Crew member on GBR8405R Southern Child
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GBR 8405 - Southern Child (Howth Yacht Club)
Following 3 days of 'climatisation' in the wonderful hot weather and warm hospitality of Antigua, the crew of Southern Child finally set out and hit the start line at 11:00 on Monday morning. The race was started in a 15-knot East-Southeasterly breeze, providing the 70 competitors with a long starboard fetch along the southern coastline before the usual bear-away and northward track to the Barbuda mark.
With no air conditioning on this First 40 and a lot of sweaty Irishmen oozing the excesses of Caribbean revelry, the following breeze on the track northwards offered welcome air in the cabin once the watch-system commenced at 2pm. A 2-hour 'conditioning watch' allowed the split teams to get used to the systems in the afternoon, followed by a transition to 3-hour watches at 6pm.
It was clear from the beginning that Frank 'Buller' Dillon was the most chilled-out member of the team and even when confronted with the news that the ice had run out at the welcoming party in Antigua Yacht Club, he rationalised that "the rum was purer!" Whilst still somewhat of a mystery in terms of its origin, Frank's nickname ('Buller') belies his relaxed demeanour in these latitudes and he was one of the many Irish sailors who enjoyed the warm greeting on the welcome night in AYC, including a special 'Cead mile failte' (Irish for 'one hundred thousand welcomes') given to them by RORC Commodore Micheal Boyd from the outdoor stage and to a tumoultous cheer.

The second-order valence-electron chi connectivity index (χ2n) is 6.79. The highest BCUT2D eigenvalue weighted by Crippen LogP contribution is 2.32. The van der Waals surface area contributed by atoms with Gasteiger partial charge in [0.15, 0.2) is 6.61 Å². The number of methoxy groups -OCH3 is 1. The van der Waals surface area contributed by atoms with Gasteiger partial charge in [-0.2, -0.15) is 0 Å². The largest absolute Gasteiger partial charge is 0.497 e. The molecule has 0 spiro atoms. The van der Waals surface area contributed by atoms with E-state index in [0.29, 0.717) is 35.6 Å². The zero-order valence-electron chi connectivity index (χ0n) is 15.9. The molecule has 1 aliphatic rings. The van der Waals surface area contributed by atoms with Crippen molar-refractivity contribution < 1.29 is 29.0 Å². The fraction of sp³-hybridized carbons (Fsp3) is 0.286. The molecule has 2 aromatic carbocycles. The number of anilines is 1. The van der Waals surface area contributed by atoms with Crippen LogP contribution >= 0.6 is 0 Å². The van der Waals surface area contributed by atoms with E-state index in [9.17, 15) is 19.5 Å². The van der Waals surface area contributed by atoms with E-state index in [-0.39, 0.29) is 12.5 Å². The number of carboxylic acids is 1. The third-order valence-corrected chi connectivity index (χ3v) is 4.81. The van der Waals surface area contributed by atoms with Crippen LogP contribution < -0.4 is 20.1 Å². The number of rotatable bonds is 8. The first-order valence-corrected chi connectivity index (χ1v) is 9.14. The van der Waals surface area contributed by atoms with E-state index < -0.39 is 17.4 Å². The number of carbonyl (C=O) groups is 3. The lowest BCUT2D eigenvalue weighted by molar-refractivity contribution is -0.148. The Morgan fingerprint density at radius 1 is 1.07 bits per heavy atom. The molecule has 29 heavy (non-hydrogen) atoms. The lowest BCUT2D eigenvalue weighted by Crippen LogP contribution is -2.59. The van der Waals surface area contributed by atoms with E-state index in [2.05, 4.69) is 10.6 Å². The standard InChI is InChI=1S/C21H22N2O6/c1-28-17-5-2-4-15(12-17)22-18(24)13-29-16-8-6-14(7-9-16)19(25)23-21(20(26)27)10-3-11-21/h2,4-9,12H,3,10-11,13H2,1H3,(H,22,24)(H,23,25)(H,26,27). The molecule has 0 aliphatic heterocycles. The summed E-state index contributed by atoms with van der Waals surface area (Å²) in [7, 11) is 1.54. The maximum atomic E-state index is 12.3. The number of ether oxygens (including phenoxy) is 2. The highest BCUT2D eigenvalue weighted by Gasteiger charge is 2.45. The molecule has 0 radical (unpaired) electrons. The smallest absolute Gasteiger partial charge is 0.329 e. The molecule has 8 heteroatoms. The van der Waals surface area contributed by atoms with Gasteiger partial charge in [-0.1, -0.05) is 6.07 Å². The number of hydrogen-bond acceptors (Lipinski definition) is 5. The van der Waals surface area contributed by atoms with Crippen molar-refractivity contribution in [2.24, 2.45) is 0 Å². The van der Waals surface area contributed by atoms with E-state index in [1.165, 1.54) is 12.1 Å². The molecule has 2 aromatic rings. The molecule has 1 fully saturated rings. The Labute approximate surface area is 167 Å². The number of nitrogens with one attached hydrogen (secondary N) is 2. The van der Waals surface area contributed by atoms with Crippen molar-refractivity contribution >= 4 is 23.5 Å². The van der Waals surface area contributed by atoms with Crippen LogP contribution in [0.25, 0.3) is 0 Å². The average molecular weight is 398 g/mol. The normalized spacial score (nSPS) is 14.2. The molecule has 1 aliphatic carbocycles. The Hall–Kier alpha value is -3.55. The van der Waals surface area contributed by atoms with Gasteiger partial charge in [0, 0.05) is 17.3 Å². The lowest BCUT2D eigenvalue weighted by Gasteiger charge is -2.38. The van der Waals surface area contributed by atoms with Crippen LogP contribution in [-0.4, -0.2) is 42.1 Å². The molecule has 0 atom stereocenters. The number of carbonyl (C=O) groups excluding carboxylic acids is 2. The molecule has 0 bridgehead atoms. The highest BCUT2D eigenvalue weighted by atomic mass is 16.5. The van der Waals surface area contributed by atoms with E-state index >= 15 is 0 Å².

With the exception of owner Lucy Reynolds, all of the crew of Southern Child are members of Howth Yacht Club in Ireland and form part of a 2-boat team with 'Bam', the other Howth entry a division below in Class 3.
Southern Child was steered past St Kitts and St Nevis late on Monday night by crew member Colm 'Bermo' Bermingham under the brilliant light of a Caribbean full moon, completing the first day of racing and within 500 metres of almost all boats in IRC Class 2. The nighttime temperature barely dropped to 26 degrees Celcius and with an 18-knot wind pushing us through schools of small dolphins in the very warm moonlit Eastern Caribbean Sea, might it be possible that it might continue like this...?
Caption: The 215 foot 'Adix' generously passes to leeward much to the satisfaction of helm Colm 'Bermo' Bermingham and Frank 'Buller' Dillon
Caption: 'Southern Child' heading north under spinnaker on the first afternoon of the Caribbean 600
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